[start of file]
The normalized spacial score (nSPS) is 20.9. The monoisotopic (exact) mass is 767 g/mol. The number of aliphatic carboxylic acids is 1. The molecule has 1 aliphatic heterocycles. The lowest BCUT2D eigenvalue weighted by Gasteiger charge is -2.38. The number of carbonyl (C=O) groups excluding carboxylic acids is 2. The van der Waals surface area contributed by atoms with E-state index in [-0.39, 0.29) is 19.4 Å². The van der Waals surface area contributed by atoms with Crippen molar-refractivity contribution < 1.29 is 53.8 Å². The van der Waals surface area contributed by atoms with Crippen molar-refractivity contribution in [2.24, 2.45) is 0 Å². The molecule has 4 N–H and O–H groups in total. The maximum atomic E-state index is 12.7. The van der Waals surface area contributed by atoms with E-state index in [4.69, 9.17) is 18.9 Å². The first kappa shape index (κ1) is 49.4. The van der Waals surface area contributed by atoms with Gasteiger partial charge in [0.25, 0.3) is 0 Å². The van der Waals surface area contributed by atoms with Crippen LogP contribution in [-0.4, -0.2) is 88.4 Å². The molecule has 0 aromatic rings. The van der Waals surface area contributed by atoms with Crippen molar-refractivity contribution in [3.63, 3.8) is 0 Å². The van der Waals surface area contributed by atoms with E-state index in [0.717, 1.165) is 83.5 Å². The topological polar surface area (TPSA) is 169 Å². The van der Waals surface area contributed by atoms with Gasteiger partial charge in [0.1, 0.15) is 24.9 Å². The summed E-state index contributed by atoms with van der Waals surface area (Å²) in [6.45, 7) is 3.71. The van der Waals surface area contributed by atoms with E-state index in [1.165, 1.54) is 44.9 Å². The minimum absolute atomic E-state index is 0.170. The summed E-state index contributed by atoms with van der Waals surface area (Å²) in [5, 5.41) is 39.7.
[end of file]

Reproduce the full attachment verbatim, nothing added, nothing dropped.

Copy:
The normalized spacial score (nSPS) is 20.9. The monoisotopic (exact) mass is 767 g/mol. The number of aliphatic carboxylic acids is 1. The molecule has 1 aliphatic heterocycles. The lowest BCUT2D eigenvalue weighted by Gasteiger charge is -2.38. The number of carbonyl (C=O) groups excluding carboxylic acids is 2. The van der Waals surface area contributed by atoms with E-state index in [-0.39, 0.29) is 19.4 Å². The van der Waals surface area contributed by atoms with Crippen molar-refractivity contribution < 1.29 is 53.8 Å². The van der Waals surface area contributed by atoms with Crippen molar-refractivity contribution in [2.24, 2.45) is 0 Å². The molecule has 4 N–H and O–H groups in total. The maximum atomic E-state index is 12.7. The van der Waals surface area contributed by atoms with E-state index in [4.69, 9.17) is 18.9 Å². The first kappa shape index (κ1) is 49.4. The van der Waals surface area contributed by atoms with Gasteiger partial charge in [0.25, 0.3) is 0 Å². The van der Waals surface area contributed by atoms with Crippen LogP contribution in [-0.4, -0.2) is 88.4 Å². The molecule has 0 aromatic rings. The van der Waals surface area contributed by atoms with Crippen molar-refractivity contribution in [3.63, 3.8) is 0 Å². The van der Waals surface area contributed by atoms with E-state index in [0.717, 1.165) is 83.5 Å². The topological polar surface area (TPSA) is 169 Å². The van der Waals surface area contributed by atoms with Gasteiger partial charge in [0.1, 0.15) is 24.9 Å². The summed E-state index contributed by atoms with van der Waals surface area (Å²) in [6.45, 7) is 3.71. The van der Waals surface area contributed by atoms with E-state index in [1.165, 1.54) is 44.9 Å². The minimum absolute atomic E-state index is 0.170. The summed E-state index contributed by atoms with van der Waals surface area (Å²) in [5, 5.41) is 39.7.